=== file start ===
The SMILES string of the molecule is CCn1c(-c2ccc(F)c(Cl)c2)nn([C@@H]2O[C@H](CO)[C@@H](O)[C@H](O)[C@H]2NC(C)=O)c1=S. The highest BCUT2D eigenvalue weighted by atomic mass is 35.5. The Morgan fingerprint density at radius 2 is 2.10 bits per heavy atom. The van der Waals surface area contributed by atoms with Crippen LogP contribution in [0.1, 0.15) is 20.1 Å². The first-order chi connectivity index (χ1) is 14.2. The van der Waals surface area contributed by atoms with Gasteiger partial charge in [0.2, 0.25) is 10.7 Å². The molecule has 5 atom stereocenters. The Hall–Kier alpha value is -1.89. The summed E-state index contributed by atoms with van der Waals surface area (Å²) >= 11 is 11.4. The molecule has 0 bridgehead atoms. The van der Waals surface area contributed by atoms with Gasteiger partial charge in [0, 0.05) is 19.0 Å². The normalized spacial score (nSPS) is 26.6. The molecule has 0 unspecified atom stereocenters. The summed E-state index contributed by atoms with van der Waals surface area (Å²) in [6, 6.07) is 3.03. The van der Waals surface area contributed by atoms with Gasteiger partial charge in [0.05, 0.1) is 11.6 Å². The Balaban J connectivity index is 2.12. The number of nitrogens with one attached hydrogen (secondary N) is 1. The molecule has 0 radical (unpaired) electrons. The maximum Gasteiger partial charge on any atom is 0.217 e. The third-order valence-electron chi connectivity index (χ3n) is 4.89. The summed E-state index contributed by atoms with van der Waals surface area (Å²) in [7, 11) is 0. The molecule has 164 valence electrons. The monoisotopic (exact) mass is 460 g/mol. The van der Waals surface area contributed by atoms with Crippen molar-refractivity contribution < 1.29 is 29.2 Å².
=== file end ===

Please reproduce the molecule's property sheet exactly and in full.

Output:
The SMILES string of the molecule is CCn1c(-c2ccc(F)c(Cl)c2)nn([C@@H]2O[C@H](CO)[C@@H](O)[C@H](O)[C@H]2NC(C)=O)c1=S. The highest BCUT2D eigenvalue weighted by atomic mass is 35.5. The Morgan fingerprint density at radius 2 is 2.10 bits per heavy atom. The van der Waals surface area contributed by atoms with Crippen LogP contribution in [0.1, 0.15) is 20.1 Å². The first-order chi connectivity index (χ1) is 14.2. The van der Waals surface area contributed by atoms with Gasteiger partial charge in [0.2, 0.25) is 10.7 Å². The molecule has 5 atom stereocenters. The Hall–Kier alpha value is -1.89. The summed E-state index contributed by atoms with van der Waals surface area (Å²) >= 11 is 11.4. The molecule has 0 bridgehead atoms. The van der Waals surface area contributed by atoms with Gasteiger partial charge in [0, 0.05) is 19.0 Å². The normalized spacial score (nSPS) is 26.6. The molecule has 0 unspecified atom stereocenters. The summed E-state index contributed by atoms with van der Waals surface area (Å²) in [6, 6.07) is 3.03. The van der Waals surface area contributed by atoms with Gasteiger partial charge in [0.05, 0.1) is 11.6 Å². The Balaban J connectivity index is 2.12. The number of nitrogens with one attached hydrogen (secondary N) is 1. The molecule has 0 radical (unpaired) electrons. The maximum Gasteiger partial charge on any atom is 0.217 e. The third-order valence-electron chi connectivity index (χ3n) is 4.89. The summed E-state index contributed by atoms with van der Waals surface area (Å²) in [7, 11) is 0. The molecule has 164 valence electrons. The monoisotopic (exact) mass is 460 g/mol. The van der Waals surface area contributed by atoms with Crippen molar-refractivity contribution < 1.29 is 29.2 Å².